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Discussion Starter #1
I love the United States of America. My grandparents immigrated here from Ireland in 1919 because they knew this would be a better place for their unborn children... my parents. They had never set foot on this soil, knew no one, had never seen so much as a photograph, and yet they knew it would be better. You know what? They were RIGHT!

I feel if you love something, you should support it, right or wrong, and never humiliate it publicly. If you love something, you are proud of it's accomplishments, encourage it after a failure, protect it and nurture it. If you love something, you would lay down your own life before you allow it to come to harm.

I love the USA. I support this great country, right or wrong, and the brave men and women in the Armed Forces that are making a sacrifice for what we all love - the right of every American to FREEDOM and SAFETY.

I think there is a lot of "Sounding Off" on this subject, but wanted to post some quotes that are pertinent for today. Note some of the dates...

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It is the Soldier, not the reporter who has given us freedom of press.
It is the Soldier, not the poet who has given us freedom of speech.
It is the Soldier, not the campus organizer who gives us freedom to demonstrate.
It is the Soldier who salutes the flag, who serves beneath the flag, and whose coffin is draped by the flag, who allows the protester to burn the flag.

- Father Dennis Edward O'Brien, 1970

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“THESE are the times that try men's souls. The summer soldier and the sunshine patriot will, in this crisis, shrink from the service of their country; but he that stands it now, deserves the love and thanks of man and woman. Tyranny, like hell, is not easily conquered; yet we have this consolation with us, that the harder the conflict, the more glorious the triumph. What we obtain too cheap, we esteem too lightly: it is dearness only that gives every thing its value. Heaven knows how to put a proper price upon its goods; and it would be strange indeed if so celestial an article as FREEDOM should not be highly rated.”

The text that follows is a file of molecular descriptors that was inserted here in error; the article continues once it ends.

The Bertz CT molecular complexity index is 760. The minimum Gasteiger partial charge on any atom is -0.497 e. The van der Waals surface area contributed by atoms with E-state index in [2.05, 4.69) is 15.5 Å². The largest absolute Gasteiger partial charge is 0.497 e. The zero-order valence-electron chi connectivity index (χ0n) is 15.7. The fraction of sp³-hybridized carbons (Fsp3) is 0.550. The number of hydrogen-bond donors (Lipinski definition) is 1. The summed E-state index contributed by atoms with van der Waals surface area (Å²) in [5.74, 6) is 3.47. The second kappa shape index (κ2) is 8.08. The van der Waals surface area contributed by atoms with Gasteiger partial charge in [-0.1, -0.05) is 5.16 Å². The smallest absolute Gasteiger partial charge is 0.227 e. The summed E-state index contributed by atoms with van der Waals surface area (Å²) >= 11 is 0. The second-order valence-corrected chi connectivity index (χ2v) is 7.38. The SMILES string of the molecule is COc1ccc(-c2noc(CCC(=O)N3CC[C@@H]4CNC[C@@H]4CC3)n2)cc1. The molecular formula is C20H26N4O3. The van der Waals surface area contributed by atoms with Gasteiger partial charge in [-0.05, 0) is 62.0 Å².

- Thomas Paine, in the introduction to The American Crisis 1776

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“War both needs and generates certain virtues; not the highest, but what may be called the preliminary virtues, as valour, veracity, the spirit of obedience, the habit of discipline. Any of these, and of others like them, when possessed by a nation, and no matter how generated, will give them a military advantage, and make them more likely to stay in the race of nations."

- Walter Bagehot (1826–1877), British economist, critic. Physics and Politics, ch. 2, sct. 3 (1872).

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"When great nations fear to expand, shrink from expansion, it is because their greatness is coming to an end. Are we, still in the prime of our lusty youth, still at the beginning of our glorious manhood, to sit down among the outworn people, to take our place with the weak and the craven? A thousand times no!"

-Theodore Roosevelt (1858–1919), U.S. Republican (later Progressive) politician, president. speech, Sept. 1899, delivered in Akron, Ohio.

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"Some of your countrymen were unable to distinguish between their native dislike for war and the stainless patriotism of those who suffered its scars. But there has been a rethinking [and] now we can say to you, and say as a nation, thank you for your courage."

- Ronald Reagan, on privately financed Vietnam Veterans Memorial and statue in Washington DC, Veterans Day address 11 Nov 84.
 
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Discussion Starter #2
Thank you very much for posting this!
I am an army brat and I was married to a marine.
I support our troops that are sacrificing everything for us. Whether I agree or not, the military personnel are doing their jobs!
 

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I thought of another one . . .




The words "Live Free or Die," written by General John Stark (New Hampshire's most distinguished hero of the Revolutionary War), July 31, 1809.

The motto was part of a volunteer toast which General Stark sent to his wartime comrades, in which he declined an invitation to head up a 32nd anniversary reunion of the 1777 Battle of Bennington in Vermont, because of poor health. The toast said in full: "Live Free Or Die; Death Is Not The Worst of Evils." The following year, a similar invitation (also declined) said: "The toast, sir, which you sent us in 1809 will continue to vibrate with unceasing pleasure in our ears, "Live Free Or Die; Death Is Not The Worst Of Evils."


Source
 
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